Write your message
Volume 7, Issue 3 (May - June 2022)                   J Obstet Gynecol Cancer Res 2022, 7(3): 254-255 | Back to browse issues page

XML Print

Download citation:
BibTeX | RIS | EndNote | Medlars | ProCite | Reference Manager | RefWorks
Send citation to:

Ahmadi M, Ayyoubzadeh S M, Abbasi S. Digital Health Tools for Prenatal Care in COVID-19 Pandemic. J Obstet Gynecol Cancer Res 2022; 7 (3) :254-255
URL: http://jogcr.com/article-1-489-en.html
1- Department of Obstetrics and Gynecology, Perinatology Unit, Shariati Hospital, Tehran University of Medical Sciences, Tehran, Iran
2- Department of Health Information Management, School of Allied Medical Sciences, Tehran University of Medical Sciences, Tehran, Iran
3- Department of Laboratory Science, School of Allied Medical Sciences, Tehran University of Medical Sciences, Tehran, Iran , sakineh4612004@yahoo.com
Abstract:   (966 Views)

Pregnant women are at higher risk of severe COVID-19 than the general population. Furthermore, COVID-19 increases the preterm and cesarean rates due to maternal and fetal complications. Owing to the adverse effects of the COVID-19 on pregnant women, in-person prenatal visits face challenges. Thus, alternative solutions that reduce the number of visits while preserving maternal and fetal care quality should be considered. Digital health is one of the potential solutions. Obstetricians and gynecologists, and other clinical experts should cooperate to define digital tools’ requirements and standards for prenatal care. Moreover, governments and healthcare insurances should facilitate the coverage of provided services’ costs by digital health tools, especially in developing countries.

Full-Text [PDF 115 kb]   (297 Downloads) |   |   Full-Text (HTML)  (146 Views)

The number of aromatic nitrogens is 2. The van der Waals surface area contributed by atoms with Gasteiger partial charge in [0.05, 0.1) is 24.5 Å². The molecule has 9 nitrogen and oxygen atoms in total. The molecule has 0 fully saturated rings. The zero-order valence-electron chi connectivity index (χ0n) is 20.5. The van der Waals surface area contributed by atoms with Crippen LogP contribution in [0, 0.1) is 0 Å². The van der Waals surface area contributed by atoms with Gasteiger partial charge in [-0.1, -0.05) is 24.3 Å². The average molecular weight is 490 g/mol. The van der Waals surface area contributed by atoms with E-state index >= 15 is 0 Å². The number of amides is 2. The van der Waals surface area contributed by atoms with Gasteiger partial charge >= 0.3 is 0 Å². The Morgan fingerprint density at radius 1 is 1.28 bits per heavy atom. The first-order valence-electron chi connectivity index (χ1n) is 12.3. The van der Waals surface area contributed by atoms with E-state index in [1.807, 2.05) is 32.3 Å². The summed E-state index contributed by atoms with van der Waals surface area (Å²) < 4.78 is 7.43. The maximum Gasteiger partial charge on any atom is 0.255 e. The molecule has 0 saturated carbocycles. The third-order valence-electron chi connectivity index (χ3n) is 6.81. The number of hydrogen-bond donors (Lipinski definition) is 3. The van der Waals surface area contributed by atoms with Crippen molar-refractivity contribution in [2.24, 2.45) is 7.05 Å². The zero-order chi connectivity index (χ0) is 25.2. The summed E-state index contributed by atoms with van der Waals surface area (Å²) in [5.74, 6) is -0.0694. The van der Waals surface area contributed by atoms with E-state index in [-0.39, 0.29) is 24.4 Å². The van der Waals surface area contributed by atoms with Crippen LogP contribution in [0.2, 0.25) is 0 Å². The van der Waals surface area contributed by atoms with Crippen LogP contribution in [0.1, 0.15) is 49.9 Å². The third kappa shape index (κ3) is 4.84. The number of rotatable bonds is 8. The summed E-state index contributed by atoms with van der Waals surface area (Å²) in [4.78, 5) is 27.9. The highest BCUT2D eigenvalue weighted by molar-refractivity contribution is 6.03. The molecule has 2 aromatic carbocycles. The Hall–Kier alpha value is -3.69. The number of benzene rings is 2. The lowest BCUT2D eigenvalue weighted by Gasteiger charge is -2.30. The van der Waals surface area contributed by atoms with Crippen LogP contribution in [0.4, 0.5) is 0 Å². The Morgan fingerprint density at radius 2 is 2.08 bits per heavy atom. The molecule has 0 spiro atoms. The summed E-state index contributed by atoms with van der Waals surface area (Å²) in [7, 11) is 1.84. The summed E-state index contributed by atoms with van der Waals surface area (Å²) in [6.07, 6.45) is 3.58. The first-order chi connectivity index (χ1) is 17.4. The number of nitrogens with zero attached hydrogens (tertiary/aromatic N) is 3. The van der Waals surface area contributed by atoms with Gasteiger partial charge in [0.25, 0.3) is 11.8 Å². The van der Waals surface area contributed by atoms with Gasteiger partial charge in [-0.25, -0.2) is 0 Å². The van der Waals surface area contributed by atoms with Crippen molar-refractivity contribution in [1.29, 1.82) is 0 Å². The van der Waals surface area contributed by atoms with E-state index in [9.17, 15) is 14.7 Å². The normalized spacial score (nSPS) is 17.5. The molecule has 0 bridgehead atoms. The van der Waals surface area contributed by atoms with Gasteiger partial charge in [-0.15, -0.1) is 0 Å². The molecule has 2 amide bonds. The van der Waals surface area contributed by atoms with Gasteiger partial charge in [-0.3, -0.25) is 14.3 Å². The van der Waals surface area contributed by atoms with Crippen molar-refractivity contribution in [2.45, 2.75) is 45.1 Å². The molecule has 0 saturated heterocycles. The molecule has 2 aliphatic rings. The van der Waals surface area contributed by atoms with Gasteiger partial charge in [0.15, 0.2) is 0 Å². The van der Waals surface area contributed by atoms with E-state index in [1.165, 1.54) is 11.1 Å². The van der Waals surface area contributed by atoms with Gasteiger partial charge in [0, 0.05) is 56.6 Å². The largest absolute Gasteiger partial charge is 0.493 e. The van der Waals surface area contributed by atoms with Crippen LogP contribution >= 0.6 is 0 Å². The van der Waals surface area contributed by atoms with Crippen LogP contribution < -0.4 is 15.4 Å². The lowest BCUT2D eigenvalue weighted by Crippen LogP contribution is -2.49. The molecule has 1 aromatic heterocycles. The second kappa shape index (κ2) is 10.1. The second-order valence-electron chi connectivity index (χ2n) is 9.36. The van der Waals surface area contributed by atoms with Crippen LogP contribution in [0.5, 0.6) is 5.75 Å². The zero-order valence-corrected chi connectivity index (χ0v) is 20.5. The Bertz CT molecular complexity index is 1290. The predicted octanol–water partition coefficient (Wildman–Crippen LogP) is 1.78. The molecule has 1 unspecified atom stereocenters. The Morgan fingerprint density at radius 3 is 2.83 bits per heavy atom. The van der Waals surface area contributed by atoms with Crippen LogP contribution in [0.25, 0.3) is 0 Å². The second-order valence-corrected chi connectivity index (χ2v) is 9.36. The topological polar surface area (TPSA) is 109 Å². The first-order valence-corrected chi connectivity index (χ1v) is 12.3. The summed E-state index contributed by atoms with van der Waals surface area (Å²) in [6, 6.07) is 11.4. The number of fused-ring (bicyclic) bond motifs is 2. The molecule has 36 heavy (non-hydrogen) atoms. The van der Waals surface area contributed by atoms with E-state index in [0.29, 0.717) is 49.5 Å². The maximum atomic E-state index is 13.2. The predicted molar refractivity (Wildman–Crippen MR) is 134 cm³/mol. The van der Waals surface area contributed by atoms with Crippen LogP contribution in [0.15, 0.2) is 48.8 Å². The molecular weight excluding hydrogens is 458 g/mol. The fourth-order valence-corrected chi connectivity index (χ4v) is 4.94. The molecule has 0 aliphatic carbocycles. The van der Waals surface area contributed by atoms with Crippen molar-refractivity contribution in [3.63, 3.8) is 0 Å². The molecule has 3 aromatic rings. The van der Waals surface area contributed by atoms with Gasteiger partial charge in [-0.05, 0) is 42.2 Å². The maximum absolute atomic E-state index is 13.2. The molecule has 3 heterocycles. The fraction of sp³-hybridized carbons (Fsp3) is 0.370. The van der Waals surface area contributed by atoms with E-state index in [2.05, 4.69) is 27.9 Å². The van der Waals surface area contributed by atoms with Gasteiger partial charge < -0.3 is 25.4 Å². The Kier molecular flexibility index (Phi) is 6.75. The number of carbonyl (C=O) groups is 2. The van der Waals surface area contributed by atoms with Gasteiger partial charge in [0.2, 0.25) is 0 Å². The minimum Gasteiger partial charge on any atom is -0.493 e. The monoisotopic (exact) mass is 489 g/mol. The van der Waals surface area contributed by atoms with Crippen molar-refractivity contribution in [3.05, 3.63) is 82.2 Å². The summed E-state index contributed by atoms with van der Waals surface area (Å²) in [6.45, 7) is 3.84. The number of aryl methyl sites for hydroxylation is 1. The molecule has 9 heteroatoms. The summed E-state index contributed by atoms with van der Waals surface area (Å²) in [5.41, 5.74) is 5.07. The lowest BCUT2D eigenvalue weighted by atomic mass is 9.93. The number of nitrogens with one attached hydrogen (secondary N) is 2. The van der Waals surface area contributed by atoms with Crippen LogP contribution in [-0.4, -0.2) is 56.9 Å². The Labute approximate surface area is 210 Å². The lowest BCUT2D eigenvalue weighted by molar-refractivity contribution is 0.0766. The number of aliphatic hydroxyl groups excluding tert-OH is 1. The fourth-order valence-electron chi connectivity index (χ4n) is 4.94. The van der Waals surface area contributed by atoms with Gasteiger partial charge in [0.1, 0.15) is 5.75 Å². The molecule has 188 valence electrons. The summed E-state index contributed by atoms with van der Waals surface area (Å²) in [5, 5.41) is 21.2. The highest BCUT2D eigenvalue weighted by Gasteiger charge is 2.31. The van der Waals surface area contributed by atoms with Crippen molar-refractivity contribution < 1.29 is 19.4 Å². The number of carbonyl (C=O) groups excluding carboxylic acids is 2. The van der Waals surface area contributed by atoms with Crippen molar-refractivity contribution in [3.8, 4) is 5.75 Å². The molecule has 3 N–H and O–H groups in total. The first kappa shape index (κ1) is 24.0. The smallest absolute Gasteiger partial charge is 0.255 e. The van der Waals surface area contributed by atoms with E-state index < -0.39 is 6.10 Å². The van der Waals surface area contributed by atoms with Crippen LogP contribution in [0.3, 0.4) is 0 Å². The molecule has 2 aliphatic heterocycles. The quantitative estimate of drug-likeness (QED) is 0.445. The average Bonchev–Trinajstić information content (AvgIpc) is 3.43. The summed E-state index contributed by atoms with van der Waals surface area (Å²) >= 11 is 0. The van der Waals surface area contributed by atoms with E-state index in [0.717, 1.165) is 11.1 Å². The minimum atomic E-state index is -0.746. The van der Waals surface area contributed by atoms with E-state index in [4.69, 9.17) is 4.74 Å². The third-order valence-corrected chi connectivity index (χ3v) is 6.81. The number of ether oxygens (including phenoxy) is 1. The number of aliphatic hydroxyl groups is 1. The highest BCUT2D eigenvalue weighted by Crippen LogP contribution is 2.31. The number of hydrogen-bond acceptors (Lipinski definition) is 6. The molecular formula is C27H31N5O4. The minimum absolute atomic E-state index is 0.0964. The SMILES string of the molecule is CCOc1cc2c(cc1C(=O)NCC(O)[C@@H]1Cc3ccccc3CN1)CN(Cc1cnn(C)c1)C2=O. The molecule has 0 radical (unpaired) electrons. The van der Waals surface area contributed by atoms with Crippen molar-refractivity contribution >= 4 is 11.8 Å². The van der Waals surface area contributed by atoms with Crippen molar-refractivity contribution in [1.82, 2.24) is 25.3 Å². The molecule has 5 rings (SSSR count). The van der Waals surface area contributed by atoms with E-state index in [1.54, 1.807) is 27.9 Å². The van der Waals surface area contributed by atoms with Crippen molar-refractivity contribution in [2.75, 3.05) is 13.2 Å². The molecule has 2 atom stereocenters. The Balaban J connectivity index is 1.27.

Systematic Review: Letter to the Editor | Subject: Maternal Fetal Medicine
Received: 2021/09/1 | Accepted: 2021/10/17 | Published: 2022/01/12

1. Wastnedge EA, Reynolds RM, van Boeckel SR, Stock SJ, Denison FC, Maybin JA, et al. Pregnancy and COVID-19. Physiological reviews. 2021;101(1):303-18. [DOI:10.1152/physrev.00024.2020] [PMID] [PMCID]
2. Pediatrics AAo. Committee on Fetus and Newborn, and American College of Obstetricians and Gynecologists, Committee on Obstetrics. Maternal and fetal medicine: guidelines for perinatal care 3rd ed Elk Grove Village (IL): American Academy of Pediatrics. 1992.
3. Van Den Heuvel JF, Groenhof TK, Veerbeek JH, Van Solinge WW, Lely AT, Franx A, et al. eHealth as the next-generation perinatal care: an overview of the literature. Journal of medical Internet research. 2018;20(6):e202. [DOI:10.2196/jmir.9262] [PMID] [PMCID]
4. Marko KI, Krapf JM, Meltzer AC, Oh J, Ganju N, Martinez AG, et al. Testing the feasibility of remote patient monitoring in prenatal care using a mobile app and connected devices: a prospective observational trial. JMIR research protocols. 2016;5(4):e200. [DOI:10.2196/resprot.6167] [PMID] [PMCID]
5. van Zutphen M, Milder IE, Bemelmans WJ. Integrating an eHealth Program for Pregnant Women in Midwifery Care: A Feasibility Study Among Midwives and Program Users. J Med Internet Res. 2009;11(1):e7. [DOI:10.2196/jmir.988] [PMID] [PMCID]

Add your comments about this article : Your username or Email:

Send email to the article author

Rights and permissions
Creative Commons License Journal of Obstetrics, Gynecology and Cancer Research by Farname Inc is licensed under a Creative Commons Attribution-NonCommercial 4.0 International License. Based on a work at http://jogcr.com/.

© 2022 CC BY-NC 4.0 | Journal of Obstetrics, Gynecology and Cancer Research (JOGCR)

Designed & Developed by : Yektaweb | Piblisher: Farname Inc.